1. ## Uniqueness Theorem

Hey can someone help me with this? the back of the book simply says, "This is true due to the uniqueness theorem."

Suppose that x is a solution to the initial value problem:

x'=(x^3-x)/(1+t^2*x^2) x(0)=1/2.

Show that 0<x(t)<1 for all t for which x is defined.

My work:
I set x'=f(t,x). I took the partial derivative of f(t,x) with respect to x. Unless I am mistaken, I believe both f(t,x) and its partial derivative are continuous over a small enough rectangle R containing the point (1/2,0). Since it is given that x is a solution, it means that x is unique.

Why does 0<x(t)<1 have to be true?

Thanks!

2. ## Re: Uniqueness Theorem

Originally Posted by BrianMath
Hey can someone help me with this? the back of the book simply says, "This is true due to the uniqueness theorem."

Suppose that x is a solution to the initial value problem:

x'=(x^3-x)/(1+t^2*x^2) x(0)=1/2.

Show that 0<x(t)<1 for all t for which x is defined.

My work:
I set x'=f(t,x). I took the partial derivative of f(t,x) with respect to x. Unless I am mistaken, I believe both f(t,x) and its partial derivative are continuous over a small enough rectangle R containing the point (1/2,0). Since it is given that x is a solution, it means that x is unique.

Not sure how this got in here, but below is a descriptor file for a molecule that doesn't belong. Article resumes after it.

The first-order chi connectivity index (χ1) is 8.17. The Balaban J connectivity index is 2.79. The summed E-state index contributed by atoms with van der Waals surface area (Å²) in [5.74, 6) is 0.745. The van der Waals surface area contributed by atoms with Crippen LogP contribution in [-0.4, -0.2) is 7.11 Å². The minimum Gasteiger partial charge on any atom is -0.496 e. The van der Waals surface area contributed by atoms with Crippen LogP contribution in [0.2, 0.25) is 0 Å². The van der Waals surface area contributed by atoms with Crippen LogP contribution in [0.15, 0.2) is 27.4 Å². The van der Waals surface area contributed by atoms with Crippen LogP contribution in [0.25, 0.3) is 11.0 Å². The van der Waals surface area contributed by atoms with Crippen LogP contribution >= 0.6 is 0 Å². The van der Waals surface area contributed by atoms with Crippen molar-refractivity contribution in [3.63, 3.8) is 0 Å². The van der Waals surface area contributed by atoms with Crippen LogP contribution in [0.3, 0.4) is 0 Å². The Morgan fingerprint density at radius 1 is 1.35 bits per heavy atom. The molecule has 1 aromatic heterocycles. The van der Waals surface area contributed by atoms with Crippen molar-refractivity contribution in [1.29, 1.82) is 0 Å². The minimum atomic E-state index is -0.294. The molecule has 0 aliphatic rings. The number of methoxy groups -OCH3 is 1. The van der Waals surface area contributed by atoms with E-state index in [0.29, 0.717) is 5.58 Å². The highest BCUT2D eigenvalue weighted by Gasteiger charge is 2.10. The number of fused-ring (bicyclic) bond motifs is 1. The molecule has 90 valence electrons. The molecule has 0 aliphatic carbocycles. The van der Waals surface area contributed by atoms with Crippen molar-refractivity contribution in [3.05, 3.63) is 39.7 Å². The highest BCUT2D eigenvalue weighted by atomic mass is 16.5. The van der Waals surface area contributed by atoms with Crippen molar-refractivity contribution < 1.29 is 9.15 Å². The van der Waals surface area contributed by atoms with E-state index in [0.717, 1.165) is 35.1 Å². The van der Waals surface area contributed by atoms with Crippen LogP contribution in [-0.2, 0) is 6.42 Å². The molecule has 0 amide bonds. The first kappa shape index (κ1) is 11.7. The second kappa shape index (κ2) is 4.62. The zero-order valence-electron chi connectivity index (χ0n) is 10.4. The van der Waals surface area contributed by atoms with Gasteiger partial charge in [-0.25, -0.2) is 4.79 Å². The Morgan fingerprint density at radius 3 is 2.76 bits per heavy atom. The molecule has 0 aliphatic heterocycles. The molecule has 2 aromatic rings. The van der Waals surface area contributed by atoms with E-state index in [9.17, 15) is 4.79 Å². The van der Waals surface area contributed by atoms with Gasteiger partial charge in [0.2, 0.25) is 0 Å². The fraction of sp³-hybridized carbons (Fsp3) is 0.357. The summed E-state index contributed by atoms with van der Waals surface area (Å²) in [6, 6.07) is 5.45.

Why does 0<x(t)<1 have to be true?

Thanks!
Hi BrianMath,

$\displaystyle f(t,x)=\frac{x^3-x}{1+t^2 x^2}$

$\displaystyle \frac{\partial f(t,x)}{\partial x}=\frac{\partial}{\partial x}\left(\frac{x^3-x}{1+t^2 x^2}\right)=\frac{t^2 x^4+(t^2+3) x^2-1}{(t^2 x^2+1)^2}$

$\displaystyle \mbox{Let, }R=\left\{(t,x)~:~|t|\leq a\mbox{ and }\left|x-\frac{1}{2}\right|\leq \frac{1}{2}~;~a>0\right\}$

Clearly both $\displaystyle f(t,x)\mbox{ and }\frac{\partial f(t,x)}{\partial x}$ are continuous on $\displaystyle R$.

$\displaystyle M=max|f(t,x)|~;~(t,x)\in R$

$\displaystyle M=max\left|\frac{x^3-x}{1+t^2 x^2}\right|=max\frac{|x^3-x|}{1+t^2 x^2}~;~(t,x)\in R$

$\displaystyle M=max\left(\frac{x-x^3}{1+t^2 x^2}\right)=\frac{\frac{1}{\sqrt{3}}-\left(\frac{1}{\sqrt{3}}\right)^3}{1+0}=\frac{1}{ \sqrt{3}}\left(\frac{2}{3}\right)=\frac{2}{3\sqrt{ 3}}$

$\displaystyle h=min\left\{a,\frac{1}{2M}\right\}=min\left\{a, \frac{3 \sqrt{3}}{4}\right\}$

Therefore by the Picard existance and uniquenss theorem, the initial value problem has a unique solution on the rectangle,

$\displaystyle |t|\leq h\mbox{ and }\left|x-\frac{1}{2}\right|\leq\frac{1}{2}$

$\displaystyle \Rightarrow |t|\leq h\mbox{ and }0\leq x\leq 1$